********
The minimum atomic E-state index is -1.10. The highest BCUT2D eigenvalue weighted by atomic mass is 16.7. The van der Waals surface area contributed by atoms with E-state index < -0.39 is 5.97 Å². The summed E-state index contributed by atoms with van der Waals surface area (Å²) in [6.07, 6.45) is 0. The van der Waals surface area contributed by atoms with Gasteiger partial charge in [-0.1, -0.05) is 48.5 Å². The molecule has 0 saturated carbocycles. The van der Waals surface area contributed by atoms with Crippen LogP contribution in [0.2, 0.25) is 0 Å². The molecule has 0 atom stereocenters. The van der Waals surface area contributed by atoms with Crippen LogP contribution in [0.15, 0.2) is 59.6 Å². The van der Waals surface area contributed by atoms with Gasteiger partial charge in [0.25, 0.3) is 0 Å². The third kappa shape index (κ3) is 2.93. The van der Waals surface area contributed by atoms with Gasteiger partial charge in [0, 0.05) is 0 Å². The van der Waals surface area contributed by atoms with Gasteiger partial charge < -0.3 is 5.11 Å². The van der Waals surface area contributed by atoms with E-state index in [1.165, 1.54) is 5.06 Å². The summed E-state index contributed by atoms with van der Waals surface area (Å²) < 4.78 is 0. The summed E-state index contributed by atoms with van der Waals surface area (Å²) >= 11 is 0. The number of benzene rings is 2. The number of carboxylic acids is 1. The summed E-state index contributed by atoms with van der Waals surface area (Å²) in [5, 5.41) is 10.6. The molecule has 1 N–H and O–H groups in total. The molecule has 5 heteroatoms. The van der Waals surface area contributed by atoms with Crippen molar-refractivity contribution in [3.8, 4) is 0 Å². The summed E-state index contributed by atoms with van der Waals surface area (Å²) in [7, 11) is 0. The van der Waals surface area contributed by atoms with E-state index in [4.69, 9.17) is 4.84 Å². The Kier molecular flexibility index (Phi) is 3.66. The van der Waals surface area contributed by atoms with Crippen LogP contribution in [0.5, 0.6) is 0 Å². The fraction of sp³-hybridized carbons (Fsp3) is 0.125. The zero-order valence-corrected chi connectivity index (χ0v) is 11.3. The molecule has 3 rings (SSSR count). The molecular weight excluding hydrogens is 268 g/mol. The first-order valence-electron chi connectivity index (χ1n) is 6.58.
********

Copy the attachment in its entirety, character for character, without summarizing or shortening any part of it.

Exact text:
The minimum atomic E-state index is -1.10. The highest BCUT2D eigenvalue weighted by atomic mass is 16.7. The van der Waals surface area contributed by atoms with E-state index < -0.39 is 5.97 Å². The summed E-state index contributed by atoms with van der Waals surface area (Å²) in [6.07, 6.45) is 0. The van der Waals surface area contributed by atoms with Gasteiger partial charge in [-0.1, -0.05) is 48.5 Å². The molecule has 0 saturated carbocycles. The van der Waals surface area contributed by atoms with Crippen LogP contribution in [0.2, 0.25) is 0 Å². The molecule has 0 atom stereocenters. The van der Waals surface area contributed by atoms with Crippen LogP contribution in [0.15, 0.2) is 59.6 Å². The van der Waals surface area contributed by atoms with Gasteiger partial charge in [0.25, 0.3) is 0 Å². The third kappa shape index (κ3) is 2.93. The van der Waals surface area contributed by atoms with Gasteiger partial charge in [0, 0.05) is 0 Å². The van der Waals surface area contributed by atoms with Gasteiger partial charge < -0.3 is 5.11 Å². The van der Waals surface area contributed by atoms with E-state index in [1.165, 1.54) is 5.06 Å². The summed E-state index contributed by atoms with van der Waals surface area (Å²) < 4.78 is 0. The summed E-state index contributed by atoms with van der Waals surface area (Å²) >= 11 is 0. The number of benzene rings is 2. The number of carboxylic acids is 1. The summed E-state index contributed by atoms with van der Waals surface area (Å²) in [5, 5.41) is 10.6. The molecule has 1 N–H and O–H groups in total. The molecule has 5 heteroatoms. The van der Waals surface area contributed by atoms with Crippen molar-refractivity contribution in [3.8, 4) is 0 Å². The summed E-state index contributed by atoms with van der Waals surface area (Å²) in [7, 11) is 0. The van der Waals surface area contributed by atoms with E-state index in [4.69, 9.17) is 4.84 Å². The Kier molecular flexibility index (Phi) is 3.66. The van der Waals surface area contributed by atoms with Crippen LogP contribution in [0.5, 0.6) is 0 Å². The fraction of sp³-hybridized carbons (Fsp3) is 0.125. The zero-order valence-corrected chi connectivity index (χ0v) is 11.3. The molecule has 3 rings (SSSR count). The molecular weight excluding hydrogens is 268 g/mol. The first-order valence-electron chi connectivity index (χ1n) is 6.58.